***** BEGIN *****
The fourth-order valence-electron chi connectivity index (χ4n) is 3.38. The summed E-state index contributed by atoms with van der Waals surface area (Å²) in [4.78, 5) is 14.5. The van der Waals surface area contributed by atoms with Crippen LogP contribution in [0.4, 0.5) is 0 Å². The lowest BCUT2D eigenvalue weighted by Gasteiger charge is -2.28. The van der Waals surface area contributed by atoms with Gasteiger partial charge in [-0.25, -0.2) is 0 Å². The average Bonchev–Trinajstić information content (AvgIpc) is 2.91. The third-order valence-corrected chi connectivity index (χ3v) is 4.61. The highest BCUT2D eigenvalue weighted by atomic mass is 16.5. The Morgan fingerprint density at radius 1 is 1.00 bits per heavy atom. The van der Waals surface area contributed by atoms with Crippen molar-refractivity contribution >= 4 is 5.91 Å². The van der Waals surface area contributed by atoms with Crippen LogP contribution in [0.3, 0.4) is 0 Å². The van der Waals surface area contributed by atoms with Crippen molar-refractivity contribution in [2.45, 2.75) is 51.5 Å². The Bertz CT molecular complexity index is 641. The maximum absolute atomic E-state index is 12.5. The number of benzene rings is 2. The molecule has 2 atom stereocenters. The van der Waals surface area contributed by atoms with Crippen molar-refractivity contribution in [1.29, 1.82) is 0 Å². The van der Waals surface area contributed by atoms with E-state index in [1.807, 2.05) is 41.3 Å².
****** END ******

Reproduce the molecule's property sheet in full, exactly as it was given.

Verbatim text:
The fourth-order valence-electron chi connectivity index (χ4n) is 3.38. The summed E-state index contributed by atoms with van der Waals surface area (Å²) in [4.78, 5) is 14.5. The van der Waals surface area contributed by atoms with Crippen LogP contribution in [0.4, 0.5) is 0 Å². The lowest BCUT2D eigenvalue weighted by Gasteiger charge is -2.28. The van der Waals surface area contributed by atoms with Gasteiger partial charge in [-0.25, -0.2) is 0 Å². The average Bonchev–Trinajstić information content (AvgIpc) is 2.91. The third-order valence-corrected chi connectivity index (χ3v) is 4.61. The highest BCUT2D eigenvalue weighted by atomic mass is 16.5. The Morgan fingerprint density at radius 1 is 1.00 bits per heavy atom. The van der Waals surface area contributed by atoms with Crippen molar-refractivity contribution >= 4 is 5.91 Å². The van der Waals surface area contributed by atoms with Crippen LogP contribution in [0.3, 0.4) is 0 Å². The van der Waals surface area contributed by atoms with Crippen molar-refractivity contribution in [2.45, 2.75) is 51.5 Å². The Bertz CT molecular complexity index is 641. The maximum absolute atomic E-state index is 12.5. The number of benzene rings is 2. The molecule has 2 atom stereocenters. The van der Waals surface area contributed by atoms with Crippen molar-refractivity contribution in [1.29, 1.82) is 0 Å². The van der Waals surface area contributed by atoms with E-state index in [1.807, 2.05) is 41.3 Å².